Cloaked in a traditional flowing red and saffron Tibetan robe the Dalai Lama took a deep breath as he began to express his gratitude to the country that took him in as a refugee 50 years ago.
“I think in this country (there are) many other refugees,” the Dalai Lama reflected, sitting cross legged. “But we are I think (the) most fortunate and successful refugee community because of (the) government of India’s care and support.” His journey to India was a treacherous one. The year was 1959. Tibetans had staged an uprising against Chinese rule and the security forces reacted with force. The Dalai Lama’s followers, who consider him a living God — the latest reincarnation in a long lineage of revered monks — were worried about his fate under the Chinese. He was, after all, just 23 years old. On March 17 that year, the 14th Dalai Lama fled his homeland on horseback. A half century later, the spiritual leader of the Tibetan people recounted to CNN that day and the subsequent journey to India. “Most fearful sort of moment is… (the) night of 17 March 1959,” he said. The Dalai Lama and some of his followers were about to cross a river on horseback when they suddenly realized they were within sight of a Chinese army camp. “Soldiers, yes, we can see,” the Dalai Lama said, learning forward, his eyes wide and voice strong. “We are very much afraid.” The fear, amplified by the harsh conditions. The bitter cold and thin air of the Himalayas assaulted their bodies as they slowly made the trek over the mountains. “(We had) practical sort of problem, difficulties. High mountain. If you try to walk then… breathing difficulties, but on horse too much cold,” the Dalai Lama said, laughing aloud. “Hand and foot become frozen.” But he made it, as have tens of thousands of his followers who came to India in a similar fashion. Watch why the Dalai Lama thinks China should spy on him more »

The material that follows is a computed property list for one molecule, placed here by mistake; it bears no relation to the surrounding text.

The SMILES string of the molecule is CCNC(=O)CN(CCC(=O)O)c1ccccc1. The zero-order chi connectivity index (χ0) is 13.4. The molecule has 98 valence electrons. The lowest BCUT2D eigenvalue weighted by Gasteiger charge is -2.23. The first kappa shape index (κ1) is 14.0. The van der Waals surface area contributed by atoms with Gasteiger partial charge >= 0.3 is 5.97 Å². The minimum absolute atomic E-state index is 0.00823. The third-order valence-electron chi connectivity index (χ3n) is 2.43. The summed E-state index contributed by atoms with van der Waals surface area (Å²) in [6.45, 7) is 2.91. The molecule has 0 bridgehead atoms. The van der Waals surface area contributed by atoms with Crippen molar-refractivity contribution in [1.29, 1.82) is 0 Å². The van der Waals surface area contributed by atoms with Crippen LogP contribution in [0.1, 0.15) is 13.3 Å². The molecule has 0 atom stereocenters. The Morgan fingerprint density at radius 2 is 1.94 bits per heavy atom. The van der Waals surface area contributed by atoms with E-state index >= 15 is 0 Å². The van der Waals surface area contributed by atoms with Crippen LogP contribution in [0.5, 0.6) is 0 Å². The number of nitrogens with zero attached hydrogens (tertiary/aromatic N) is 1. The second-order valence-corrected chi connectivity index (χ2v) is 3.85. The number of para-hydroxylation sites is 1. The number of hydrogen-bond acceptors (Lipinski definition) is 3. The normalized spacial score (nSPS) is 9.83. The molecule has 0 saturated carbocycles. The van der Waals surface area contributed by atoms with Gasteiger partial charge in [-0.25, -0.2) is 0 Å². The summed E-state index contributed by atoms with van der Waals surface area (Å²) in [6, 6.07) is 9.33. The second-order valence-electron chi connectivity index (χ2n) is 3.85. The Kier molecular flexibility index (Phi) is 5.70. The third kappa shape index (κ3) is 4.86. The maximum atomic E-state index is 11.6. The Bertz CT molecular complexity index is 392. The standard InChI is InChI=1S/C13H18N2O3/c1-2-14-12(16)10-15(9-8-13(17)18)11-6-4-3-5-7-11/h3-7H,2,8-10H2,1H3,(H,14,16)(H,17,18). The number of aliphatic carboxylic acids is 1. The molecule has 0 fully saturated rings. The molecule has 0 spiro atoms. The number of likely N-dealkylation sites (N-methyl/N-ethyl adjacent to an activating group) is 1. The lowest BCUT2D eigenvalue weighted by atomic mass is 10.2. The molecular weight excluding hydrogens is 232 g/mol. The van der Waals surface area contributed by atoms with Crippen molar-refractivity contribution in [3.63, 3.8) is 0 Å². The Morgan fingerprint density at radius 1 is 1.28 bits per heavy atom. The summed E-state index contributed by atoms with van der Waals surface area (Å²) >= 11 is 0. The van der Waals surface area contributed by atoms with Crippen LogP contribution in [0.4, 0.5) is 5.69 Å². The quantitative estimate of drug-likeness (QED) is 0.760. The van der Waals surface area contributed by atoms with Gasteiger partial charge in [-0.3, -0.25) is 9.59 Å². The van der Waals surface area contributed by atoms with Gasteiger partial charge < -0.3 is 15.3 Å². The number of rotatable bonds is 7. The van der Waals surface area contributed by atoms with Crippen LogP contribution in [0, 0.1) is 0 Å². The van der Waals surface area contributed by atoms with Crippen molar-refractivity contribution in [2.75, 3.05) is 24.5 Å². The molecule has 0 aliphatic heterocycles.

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The Indian government took in the refugees and helped resettle them. One of the biggest Tibetan towns is Dharamsala, in the mountainous state of Himachal Pradesh. The town has become the headquarters for the Tibetan government in exile. And that’s where things begin to get sticky for the Dalai Lama and the Tibetan community. When India took in the exiles, it told the Tibetans to refrain from political activity, certainly of the anti-China kind. But the status of Tibet has created its own dynamic: the Dalai Lama’s own followers and activists around the world look to the spiritual leader to keep pushing the Tibetan cause. China has long accused the Dalai Lama of orchestrating political maneuvers against China from his post in India. They blame him for inciting violence in the most recent uprising in the Tibetan region in March 2008. The Dalai Lama fervently denies the allegations and says he is interested only in exploring wider autonomy for Tibetans in China. His envoys have held talks with Chinese representatives, but the status of their homeland remains in dispute. The Dalai Lama and his followers walk a fine line between religion and politics in India, which is also home away from home.
On the 50th anniversary of his stay here, the Dalai Lama traveled to eight places of worship around New Delhi, paying tribute to the religious diversity of his host country and the welcome he’s been given by the Indian government and people. “Naturally, sometimes (a) little disagreement may come but (it) doesn’t matter because there is basic trust,” the Dalai Lama said. “And spiritually we consider Indians our guru, our teacher, because we are Buddhists. Buddhism comes from India. So therefore spiritually we are very close to this country. ”